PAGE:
Commencement Address by Ambassador Susan E. Rice, U.S. Permanent Representative to the United Nations, at Stanford University, Palo Alto, CA

Susan E. Rice
U.S. Permanent Representative to the United Nations 
U.S. Mission to the United Nations 
Palo Alto, CA
June 13, 2010




AS DELIVERED

Good morning, Stanford!  Thank you very much, President Hennessy, for that very warm introduction. It is wonderful to be back at Stanford.  Having gotten around a bit over the last few years, I am more convinced than ever—that this is the best university on the face of the planet.

It’s particularly gratifying to be back in this stadium, which is a rather special place for me.  It happens to be the spot where my husband and I had our first romantic moment. It was just as the Band was playing “Alright Now.”  (But my kids are in the audience, so I’m not going to give you any more detail.)

Stanford has had an enormous impact on my life.  Not only is it where I met my husband, but it’s where I met the people, took the courses, and championed the causes that ultimately led me to make my career in international affairs.  Stanford also taught me focus and discipline. Once you’ve learned to study in a bathing suit on the grass with muscled men throwing frisbees over your head, you can accomplish almost anything.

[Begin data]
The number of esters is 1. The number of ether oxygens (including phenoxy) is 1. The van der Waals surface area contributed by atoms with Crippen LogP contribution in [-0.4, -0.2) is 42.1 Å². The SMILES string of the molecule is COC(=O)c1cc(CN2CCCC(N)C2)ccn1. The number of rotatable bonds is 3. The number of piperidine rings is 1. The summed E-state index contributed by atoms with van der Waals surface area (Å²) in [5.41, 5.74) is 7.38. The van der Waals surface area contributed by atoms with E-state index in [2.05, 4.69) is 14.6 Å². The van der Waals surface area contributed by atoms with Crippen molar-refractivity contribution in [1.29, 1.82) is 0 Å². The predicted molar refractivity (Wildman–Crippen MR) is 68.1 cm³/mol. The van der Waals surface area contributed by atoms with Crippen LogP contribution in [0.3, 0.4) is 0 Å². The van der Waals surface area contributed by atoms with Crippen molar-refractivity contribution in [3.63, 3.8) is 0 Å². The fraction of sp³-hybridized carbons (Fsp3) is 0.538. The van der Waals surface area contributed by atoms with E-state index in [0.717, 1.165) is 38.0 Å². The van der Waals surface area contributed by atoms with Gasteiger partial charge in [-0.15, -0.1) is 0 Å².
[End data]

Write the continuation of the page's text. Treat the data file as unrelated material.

Let me join President Hennessy and start by recognizing the parents here today.  For many families, your kids have been living far away from home.  I grew up in Washington, DC, and I think my mother got over my decision to go to Stanford about three weeks ago. I still understand your pride in your children has no bounds. You have made great sacrifices to enable your kids to get such a tremendous education. So this is your day too. Parents, grandparents, family and friends, thank you for all you’ve done.

Now, graduates: first and foremost, congratulations.  I suspect you’re feeling pretty good about yourselves right now. I remember feeling pretty good about myself too when I was sitting in your seats. In fact, I might have been feeling a little too good—judging from how much I remember about my commencement speech.